Although the February jobs report is the latest in a series that demonstrates that the job market in the U.S. is slowly but surely improving, the problem of long-term unemployment remains to be resolved. During the most recent recession long-term unemployment reached rates as high as 45 percent in 2010, according to Fed data. By February 2015, about 31.1 percent of unemployed Americans had been out of work for 27 weeks or more. While that’s better, it’s still well above normal levels, and leaves about 2.7 million people without work. And various assessments of the long-term unemployed don’t even count those individuals who have been out of work for so long that they’ve stopped looking for work. Research informs us that the long-term unemployed are particularly vulnerable to stigma and discrimination.
Two members of the U.S. Supreme Court on Monday voiced support for efforts in Congress to reform the American criminal justice system, criticizing the reliance on mandatory minimum sentences in recent decades and the penal system in general. Testifying before a U.S. House of Representatives panel, Justice Anthony Kennedy and Justice Stephen Breyer identified problems with the system.
“This idea of total incarceration just isn’t working and it’s not humane,” Kennedy said, referring to the high rate of imprisonment in the United States.
“Solitary confinement literally drives men mad,” Kennedy added.
“In many respects I think it’s broken.”, Kennedy said, regarding the U.S. penal system.
Breyer also described the shift in recent decades toward mandatory minimum sentences – a policy that takes away discretion from judges and sometimes imposes long sentences for low-level, non-violent drug offenders – as “a terrible idea.” In February, a bipartisan group of senators introduced legislation that would abolish mandatory minimum sentences for certain non-violent drug offenders. The Obama Administration supports the measure. For more on the impact of incarceration on the nation’s poor, undereducated, people of color and individuals with mental health conditions, read this Monitor article.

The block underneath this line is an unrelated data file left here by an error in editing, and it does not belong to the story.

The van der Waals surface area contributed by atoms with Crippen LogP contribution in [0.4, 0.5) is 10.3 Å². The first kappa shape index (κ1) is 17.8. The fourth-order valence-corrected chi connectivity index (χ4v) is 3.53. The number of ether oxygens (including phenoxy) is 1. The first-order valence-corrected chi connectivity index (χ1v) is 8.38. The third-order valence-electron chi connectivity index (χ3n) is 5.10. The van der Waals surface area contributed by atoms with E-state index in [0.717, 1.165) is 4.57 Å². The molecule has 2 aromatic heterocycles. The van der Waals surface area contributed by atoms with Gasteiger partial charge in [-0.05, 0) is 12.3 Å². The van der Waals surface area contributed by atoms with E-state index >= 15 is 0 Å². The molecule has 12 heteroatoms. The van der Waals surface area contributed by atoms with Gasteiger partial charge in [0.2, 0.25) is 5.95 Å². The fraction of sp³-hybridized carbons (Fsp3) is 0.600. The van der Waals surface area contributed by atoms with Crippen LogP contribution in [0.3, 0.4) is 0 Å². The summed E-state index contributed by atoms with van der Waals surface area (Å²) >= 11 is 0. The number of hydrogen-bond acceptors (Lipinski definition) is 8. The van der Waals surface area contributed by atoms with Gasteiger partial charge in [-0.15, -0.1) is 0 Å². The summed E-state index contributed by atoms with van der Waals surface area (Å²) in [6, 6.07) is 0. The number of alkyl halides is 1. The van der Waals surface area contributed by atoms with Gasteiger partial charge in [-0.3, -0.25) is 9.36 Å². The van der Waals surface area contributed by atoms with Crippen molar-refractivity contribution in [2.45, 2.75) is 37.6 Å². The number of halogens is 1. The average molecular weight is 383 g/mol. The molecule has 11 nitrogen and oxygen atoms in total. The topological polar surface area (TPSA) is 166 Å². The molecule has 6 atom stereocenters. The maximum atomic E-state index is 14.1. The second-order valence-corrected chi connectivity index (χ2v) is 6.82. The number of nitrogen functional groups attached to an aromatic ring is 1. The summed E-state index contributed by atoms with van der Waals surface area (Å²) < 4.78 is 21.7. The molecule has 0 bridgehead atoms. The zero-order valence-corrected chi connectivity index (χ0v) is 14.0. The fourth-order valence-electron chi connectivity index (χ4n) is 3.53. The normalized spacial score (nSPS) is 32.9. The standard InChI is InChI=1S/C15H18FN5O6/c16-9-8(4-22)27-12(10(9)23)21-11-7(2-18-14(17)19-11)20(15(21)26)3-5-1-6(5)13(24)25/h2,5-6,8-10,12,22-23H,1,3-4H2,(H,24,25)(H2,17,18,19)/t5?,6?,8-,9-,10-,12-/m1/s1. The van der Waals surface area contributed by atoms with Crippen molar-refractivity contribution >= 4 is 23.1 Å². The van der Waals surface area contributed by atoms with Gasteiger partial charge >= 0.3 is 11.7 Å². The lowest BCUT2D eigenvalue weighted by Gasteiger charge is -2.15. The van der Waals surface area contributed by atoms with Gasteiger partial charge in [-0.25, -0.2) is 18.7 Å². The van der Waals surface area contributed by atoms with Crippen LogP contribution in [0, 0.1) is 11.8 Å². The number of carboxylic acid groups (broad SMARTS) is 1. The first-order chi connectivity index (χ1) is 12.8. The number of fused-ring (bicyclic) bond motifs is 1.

One of the CDC’s new anti-smoking ads directly takes on e-cigarette use. “I started using e-cigarettes but kept smoking. Right up until my lung collapsed,” a 35-year-old woman named Kristy says in the print ad. She displays a long surgical scar on her right side. Asked about the approach in an interview, Tom Frieden, CDC director, said that “there’s still a lot we don’t know about e-cigarettes, and we have to remember they are tobacco products…There are things we don’t know about their toxicity.” In August, the CDC released a study showing that adolescents who use vaporizers are more likely to try traditional cigarettes. Rather than helping people stop smoking, Frieden said, e-cigarettes may provide a pathway to tobacco use. The $68 million ad campaign also expands on previous efforts by highlighting tobacco’s role in diseases such as colorectal cancer, macular degeneration and chronic obstructive pulmonary disease, such as emphysema and chronic bronchitis.